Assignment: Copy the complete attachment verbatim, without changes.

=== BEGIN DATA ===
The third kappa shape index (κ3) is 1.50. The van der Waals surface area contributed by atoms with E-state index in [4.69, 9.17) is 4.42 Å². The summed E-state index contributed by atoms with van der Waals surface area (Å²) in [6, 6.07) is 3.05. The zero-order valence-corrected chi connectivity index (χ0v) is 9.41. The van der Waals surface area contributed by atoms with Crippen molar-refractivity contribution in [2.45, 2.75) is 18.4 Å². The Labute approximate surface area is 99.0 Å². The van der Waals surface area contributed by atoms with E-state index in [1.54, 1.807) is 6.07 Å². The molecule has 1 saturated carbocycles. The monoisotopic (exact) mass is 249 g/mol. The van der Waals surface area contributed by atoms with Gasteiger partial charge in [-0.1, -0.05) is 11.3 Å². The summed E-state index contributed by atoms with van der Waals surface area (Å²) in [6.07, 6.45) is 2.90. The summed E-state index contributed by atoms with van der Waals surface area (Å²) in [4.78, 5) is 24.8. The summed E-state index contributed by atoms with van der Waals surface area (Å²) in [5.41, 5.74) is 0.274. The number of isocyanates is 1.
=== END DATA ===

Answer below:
The third kappa shape index (κ3) is 1.50. The van der Waals surface area contributed by atoms with E-state index in [4.69, 9.17) is 4.42 Å². The summed E-state index contributed by atoms with van der Waals surface area (Å²) in [6, 6.07) is 3.05. The zero-order valence-corrected chi connectivity index (χ0v) is 9.41. The van der Waals surface area contributed by atoms with Crippen molar-refractivity contribution in [2.45, 2.75) is 18.4 Å². The Labute approximate surface area is 99.0 Å². The van der Waals surface area contributed by atoms with E-state index in [1.54, 1.807) is 6.07 Å². The molecule has 1 saturated carbocycles. The monoisotopic (exact) mass is 249 g/mol. The van der Waals surface area contributed by atoms with Gasteiger partial charge in [-0.1, -0.05) is 11.3 Å². The summed E-state index contributed by atoms with van der Waals surface area (Å²) in [6.07, 6.45) is 2.90. The summed E-state index contributed by atoms with van der Waals surface area (Å²) in [4.78, 5) is 24.8. The summed E-state index contributed by atoms with van der Waals surface area (Å²) in [5.41, 5.74) is 0.274. The number of isocyanates is 1.